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Let’s consider a northern pipeline and the possibilities for Manitobans
nickel, cobalt, copper,
ast spring, we talked about some of the possibilities in the energy sector for Manitoba. We looked at how to take advantage of our lithium, tantalum, caesium, silver, and graph-
ite deposits, all used in lithium-ion battery manufacturing and add these to our power generation capacity to help us attract a giga- battery factory to Manitoba. We mentioned how cryptocurrencies need cold climates and use huge power resources to power their computer farms. We looked at our access to saltwater and power to assist in a hydrogen production facility up north. Now I want you to begin thinking about another possibility: the construction of a western power grid that would finally make us truly independent from influence and dic- tation from the East. Now I am a federalist and a true believer in Confederation and I know that we must stick together, but I am tired of bowing to the dictates of an influence that has only their own interest in mind. Right now, our country is on the brink of financial di- saster with the collapse of oil prices because our crude can’t make it to markets due to the lack of transportation capacity. And this is because ill-informed individuals in Ontario and selfish interests in Quebec blocked the eastern pipeline and ignorant eastern based policy makers have made it impos- sible to build a pipeline to the western coast. This economic slump has just been compounded by the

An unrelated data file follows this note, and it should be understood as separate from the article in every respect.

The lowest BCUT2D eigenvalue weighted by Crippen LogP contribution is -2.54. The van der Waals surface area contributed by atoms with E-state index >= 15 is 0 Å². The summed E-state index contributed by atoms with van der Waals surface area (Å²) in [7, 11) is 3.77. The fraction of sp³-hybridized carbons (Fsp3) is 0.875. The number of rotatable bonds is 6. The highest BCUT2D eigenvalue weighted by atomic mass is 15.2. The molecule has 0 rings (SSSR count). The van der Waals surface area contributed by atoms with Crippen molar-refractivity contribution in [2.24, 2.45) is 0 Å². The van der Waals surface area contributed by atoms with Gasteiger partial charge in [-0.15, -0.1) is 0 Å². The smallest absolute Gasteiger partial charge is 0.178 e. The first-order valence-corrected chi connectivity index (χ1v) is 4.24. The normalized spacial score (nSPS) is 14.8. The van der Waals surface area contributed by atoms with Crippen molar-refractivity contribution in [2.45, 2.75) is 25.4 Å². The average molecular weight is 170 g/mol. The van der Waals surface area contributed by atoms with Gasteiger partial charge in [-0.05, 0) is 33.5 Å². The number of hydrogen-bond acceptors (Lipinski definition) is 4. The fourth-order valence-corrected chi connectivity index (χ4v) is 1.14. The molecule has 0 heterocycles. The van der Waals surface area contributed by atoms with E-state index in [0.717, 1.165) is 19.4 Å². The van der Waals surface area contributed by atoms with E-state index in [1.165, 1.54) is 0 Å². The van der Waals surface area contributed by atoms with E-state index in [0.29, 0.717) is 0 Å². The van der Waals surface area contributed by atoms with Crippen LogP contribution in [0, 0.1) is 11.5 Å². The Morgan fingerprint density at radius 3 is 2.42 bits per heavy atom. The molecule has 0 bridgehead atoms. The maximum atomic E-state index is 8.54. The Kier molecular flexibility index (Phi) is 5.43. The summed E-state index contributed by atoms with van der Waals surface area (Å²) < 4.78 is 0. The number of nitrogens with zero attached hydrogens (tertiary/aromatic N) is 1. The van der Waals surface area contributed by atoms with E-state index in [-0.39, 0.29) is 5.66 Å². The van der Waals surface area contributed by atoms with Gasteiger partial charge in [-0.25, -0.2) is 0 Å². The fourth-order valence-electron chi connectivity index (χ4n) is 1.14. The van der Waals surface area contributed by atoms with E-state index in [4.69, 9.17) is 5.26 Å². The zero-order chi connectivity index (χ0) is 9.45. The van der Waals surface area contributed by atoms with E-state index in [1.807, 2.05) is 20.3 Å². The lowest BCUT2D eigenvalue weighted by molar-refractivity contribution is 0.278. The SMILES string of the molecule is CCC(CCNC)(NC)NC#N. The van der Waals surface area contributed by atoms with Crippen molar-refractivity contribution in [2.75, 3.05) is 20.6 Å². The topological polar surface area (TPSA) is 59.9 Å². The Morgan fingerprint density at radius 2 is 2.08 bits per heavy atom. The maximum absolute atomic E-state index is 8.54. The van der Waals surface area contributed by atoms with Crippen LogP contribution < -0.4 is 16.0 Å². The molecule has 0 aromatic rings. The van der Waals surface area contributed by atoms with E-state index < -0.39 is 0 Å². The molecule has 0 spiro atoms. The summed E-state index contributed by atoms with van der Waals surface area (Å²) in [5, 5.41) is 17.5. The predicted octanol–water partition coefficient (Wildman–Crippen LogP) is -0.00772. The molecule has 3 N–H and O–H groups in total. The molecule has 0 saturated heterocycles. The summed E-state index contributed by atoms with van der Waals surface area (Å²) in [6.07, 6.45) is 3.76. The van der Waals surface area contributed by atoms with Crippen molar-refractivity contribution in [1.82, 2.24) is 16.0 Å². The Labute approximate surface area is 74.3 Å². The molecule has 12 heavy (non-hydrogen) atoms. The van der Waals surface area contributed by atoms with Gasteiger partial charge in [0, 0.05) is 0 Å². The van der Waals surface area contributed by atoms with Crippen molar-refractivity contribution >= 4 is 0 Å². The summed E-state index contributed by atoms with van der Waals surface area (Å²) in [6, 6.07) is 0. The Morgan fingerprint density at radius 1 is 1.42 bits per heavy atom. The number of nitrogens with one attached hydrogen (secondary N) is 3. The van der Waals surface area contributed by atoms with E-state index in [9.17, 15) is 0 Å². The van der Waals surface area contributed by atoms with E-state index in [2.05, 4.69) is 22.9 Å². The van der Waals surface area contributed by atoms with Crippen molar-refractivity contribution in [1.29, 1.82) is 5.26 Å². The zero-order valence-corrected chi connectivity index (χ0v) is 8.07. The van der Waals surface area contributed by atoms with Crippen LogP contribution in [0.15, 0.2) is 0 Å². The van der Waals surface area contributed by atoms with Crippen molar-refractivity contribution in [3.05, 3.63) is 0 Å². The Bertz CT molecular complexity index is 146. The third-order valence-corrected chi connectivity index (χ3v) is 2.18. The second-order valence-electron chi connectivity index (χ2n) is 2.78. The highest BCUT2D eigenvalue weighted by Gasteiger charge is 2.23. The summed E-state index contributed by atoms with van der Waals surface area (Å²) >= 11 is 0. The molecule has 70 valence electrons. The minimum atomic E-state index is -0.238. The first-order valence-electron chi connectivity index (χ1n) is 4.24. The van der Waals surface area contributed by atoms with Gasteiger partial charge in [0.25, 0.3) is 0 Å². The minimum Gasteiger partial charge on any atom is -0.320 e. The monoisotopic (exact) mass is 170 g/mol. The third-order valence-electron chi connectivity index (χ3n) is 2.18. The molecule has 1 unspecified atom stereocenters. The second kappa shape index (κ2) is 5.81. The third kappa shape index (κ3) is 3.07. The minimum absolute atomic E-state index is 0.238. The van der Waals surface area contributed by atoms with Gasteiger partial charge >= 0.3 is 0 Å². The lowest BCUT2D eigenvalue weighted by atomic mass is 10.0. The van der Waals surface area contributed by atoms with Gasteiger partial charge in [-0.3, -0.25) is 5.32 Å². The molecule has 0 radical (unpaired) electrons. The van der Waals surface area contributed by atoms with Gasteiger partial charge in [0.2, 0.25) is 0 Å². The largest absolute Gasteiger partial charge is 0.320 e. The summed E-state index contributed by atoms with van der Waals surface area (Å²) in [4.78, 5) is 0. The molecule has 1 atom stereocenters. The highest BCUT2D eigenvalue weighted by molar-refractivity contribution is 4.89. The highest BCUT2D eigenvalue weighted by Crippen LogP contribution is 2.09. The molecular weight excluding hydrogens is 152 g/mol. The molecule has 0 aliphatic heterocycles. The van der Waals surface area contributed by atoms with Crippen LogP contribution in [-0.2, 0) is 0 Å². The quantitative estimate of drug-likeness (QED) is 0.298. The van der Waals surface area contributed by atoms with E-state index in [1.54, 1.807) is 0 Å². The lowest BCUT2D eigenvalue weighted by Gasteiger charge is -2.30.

announcement that GM is shutting down its Oshawa plant, potentially throwing thousands out of work. Yet there has barely been a whisper about the fact that
downtown Calgary is a city of empty office towers accord- ing to former Winnipeg MP, Michelle Rempel. Over 160,00 jobs have been lost in Alberta but who cares? Nobody in government, it seems. So, we need to do something bold to start the economic engine and what better place to do it in than Manitoba? One of the first things Brian Pallister did when he came
into office was to sign the western trade accord. This has led to the first triumph of this relationship – the sale of hydro power to Saskatchewan. This is just the beginning of a western power grid that could see Mani- toba, Saskatchewan and Alberta exchanging power dependent on conditions – when wa- ter tables are low in Manitoba, we can buy power generated by Saskatchewan’s extensive wind farms and so on.
Alberta should also be on our radar and Dorothy Dobbie
should be open to interprovincial electrical energy purchases as it phases out its coal-fired production and replaces it with gas-fired gen- eration. Its current reluctance to engage inter- provincially because it feels at a disadvantage in dealing with government subsidized power corporations in neighbouring provinces can be overcome with the right type of negotia- tion.
Right now, Canada has 34 lines running north-south, delivering power to the United
States, but only limited interconnectivity interprovincially and basically only in the east. Aside from one very small connection between B.C. and Alberta, there are no lines be- tween the western provinces or between Manitoba and On- tario. The new deal between Manitoba and Saskatchewan is a good start in correcting this ridiculous situation. There is so much to look forward to in Manitoba. For
the first time in many, many years, we have a government that understands and cares about opportunity and business and the world is taking notice. We see new investments in agribusiness, technology and innovation. Our institutions are being reformed to so as to remove barriers to progress and to foster a healthy attitude toward self-reliance and en- terprise.
This is the time to think boldly and pursue every advan-
tage that we have. We have always been known as the gate- way to the west. Let’s become the gateway for the west, as we open up the doors of possibility for our western neigh- bours.
For everything Manitoba! ManitobaPost.co
Make us your new home page! December 2018 www.lifestyles55.ne
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